Deuteronomy 5:22
The LORD spoke these commandments in a loud voice to your whole assembly out of the fire, the cloud, and the deep darkness on the mountain; He added nothing more. And He wrote them on two tablets of stone and gave them to me.
Moral LawJ. Orr Deuteronomy 5:22
Perpetual Obligation of the Moral LawW. Niven, B. D.Deuteronomy 5:22
The Completeness of the CommandmentsJ. Parker, D. D.Deuteronomy 5:22
The Voice of GodDean Farrar.Deuteronomy 5:22
Reminiscences of HorebJ. Orr Deuteronomy 5:1-33
Character Determines EnvironmentD. Davies Deuteronomy 5:21-33
How Moses Became MediatorR.M. Edgar Deuteronomy 5:22-33


1. They were spoken by God's own voice from the midst of the fire (ver. 24).

2. They only were thus promulgated; "he added no more."

3. They were written on tables of stone.

4. They were deposited in the ark of the covenant (Exodus 25:16). These facts show that they held a distinct place in the Law-giving at Sinai, and that they are not to be confounded with the ceremonial and judicial statutes, subsequently given.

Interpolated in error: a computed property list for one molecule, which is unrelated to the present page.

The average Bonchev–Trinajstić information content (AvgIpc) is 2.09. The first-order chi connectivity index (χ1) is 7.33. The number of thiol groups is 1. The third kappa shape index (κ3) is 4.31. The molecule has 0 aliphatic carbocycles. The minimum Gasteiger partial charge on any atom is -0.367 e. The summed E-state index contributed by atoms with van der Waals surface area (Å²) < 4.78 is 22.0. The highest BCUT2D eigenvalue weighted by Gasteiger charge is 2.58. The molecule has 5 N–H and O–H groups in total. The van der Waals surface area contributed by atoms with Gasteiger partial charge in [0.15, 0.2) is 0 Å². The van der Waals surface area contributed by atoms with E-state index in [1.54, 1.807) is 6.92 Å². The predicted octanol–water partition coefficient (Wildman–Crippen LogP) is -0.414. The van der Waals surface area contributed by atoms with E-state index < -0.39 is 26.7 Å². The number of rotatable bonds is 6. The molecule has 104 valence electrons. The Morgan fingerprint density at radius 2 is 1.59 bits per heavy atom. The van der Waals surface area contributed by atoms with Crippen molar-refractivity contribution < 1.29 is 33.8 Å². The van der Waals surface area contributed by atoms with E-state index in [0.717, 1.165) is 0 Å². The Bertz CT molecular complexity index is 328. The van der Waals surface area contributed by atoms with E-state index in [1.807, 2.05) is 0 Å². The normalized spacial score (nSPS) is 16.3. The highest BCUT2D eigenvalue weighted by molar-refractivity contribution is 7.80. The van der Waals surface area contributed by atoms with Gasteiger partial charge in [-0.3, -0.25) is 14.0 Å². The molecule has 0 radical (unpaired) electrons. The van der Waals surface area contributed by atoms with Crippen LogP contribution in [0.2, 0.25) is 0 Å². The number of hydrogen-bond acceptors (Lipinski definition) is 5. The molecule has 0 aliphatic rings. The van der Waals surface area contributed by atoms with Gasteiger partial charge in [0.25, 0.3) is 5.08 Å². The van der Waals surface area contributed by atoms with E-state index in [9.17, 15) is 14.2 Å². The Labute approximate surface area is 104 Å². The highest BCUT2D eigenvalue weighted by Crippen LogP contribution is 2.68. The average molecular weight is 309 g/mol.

1. An epitome of universal moral truth.

2. Internally complete as such - the first table laying down our duties to God, as respects his being, his worship, his Name, his day, his human representatives; the second forbidding all injury to our fellow-men (injuries to life, property, chastity, character), while requiring by implication the fulfillment of all positive duties, and the regulation even of our secret thoughts.

3. The basis of the covenant with Israel. The foundation on which all subsequent legislation was reared. - J.O.